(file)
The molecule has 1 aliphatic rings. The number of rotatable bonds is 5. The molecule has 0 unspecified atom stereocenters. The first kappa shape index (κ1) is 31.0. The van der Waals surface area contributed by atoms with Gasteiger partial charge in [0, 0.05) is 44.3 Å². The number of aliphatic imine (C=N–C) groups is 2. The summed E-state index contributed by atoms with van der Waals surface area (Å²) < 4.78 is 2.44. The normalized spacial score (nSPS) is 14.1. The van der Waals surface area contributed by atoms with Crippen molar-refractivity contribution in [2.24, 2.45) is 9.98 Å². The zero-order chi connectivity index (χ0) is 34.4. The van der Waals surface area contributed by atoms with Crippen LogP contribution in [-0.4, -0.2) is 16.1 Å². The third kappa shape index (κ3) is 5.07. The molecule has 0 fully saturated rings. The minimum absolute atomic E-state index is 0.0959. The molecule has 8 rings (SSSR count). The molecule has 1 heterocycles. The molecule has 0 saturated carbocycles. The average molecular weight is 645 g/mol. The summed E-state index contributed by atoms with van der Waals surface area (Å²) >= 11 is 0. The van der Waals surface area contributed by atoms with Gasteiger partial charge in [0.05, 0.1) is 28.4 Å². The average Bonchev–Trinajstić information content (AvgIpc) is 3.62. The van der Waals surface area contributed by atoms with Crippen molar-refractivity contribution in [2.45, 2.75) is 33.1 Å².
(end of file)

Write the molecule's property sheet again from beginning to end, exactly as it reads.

The molecule has 1 aliphatic rings. The number of rotatable bonds is 5. The molecule has 0 unspecified atom stereocenters. The first kappa shape index (κ1) is 31.0. The van der Waals surface area contributed by atoms with Gasteiger partial charge in [0, 0.05) is 44.3 Å². The number of aliphatic imine (C=N–C) groups is 2. The summed E-state index contributed by atoms with van der Waals surface area (Å²) < 4.78 is 2.44. The normalized spacial score (nSPS) is 14.1. The van der Waals surface area contributed by atoms with Crippen molar-refractivity contribution in [2.24, 2.45) is 9.98 Å². The zero-order chi connectivity index (χ0) is 34.4. The van der Waals surface area contributed by atoms with Crippen LogP contribution in [-0.4, -0.2) is 16.1 Å². The third kappa shape index (κ3) is 5.07. The molecule has 0 fully saturated rings. The minimum absolute atomic E-state index is 0.0959. The molecule has 8 rings (SSSR count). The molecule has 1 heterocycles. The molecule has 0 saturated carbocycles. The average molecular weight is 645 g/mol. The summed E-state index contributed by atoms with van der Waals surface area (Å²) >= 11 is 0. The van der Waals surface area contributed by atoms with Gasteiger partial charge in [0.05, 0.1) is 28.4 Å². The average Bonchev–Trinajstić information content (AvgIpc) is 3.62. The van der Waals surface area contributed by atoms with Crippen molar-refractivity contribution in [2.45, 2.75) is 33.1 Å².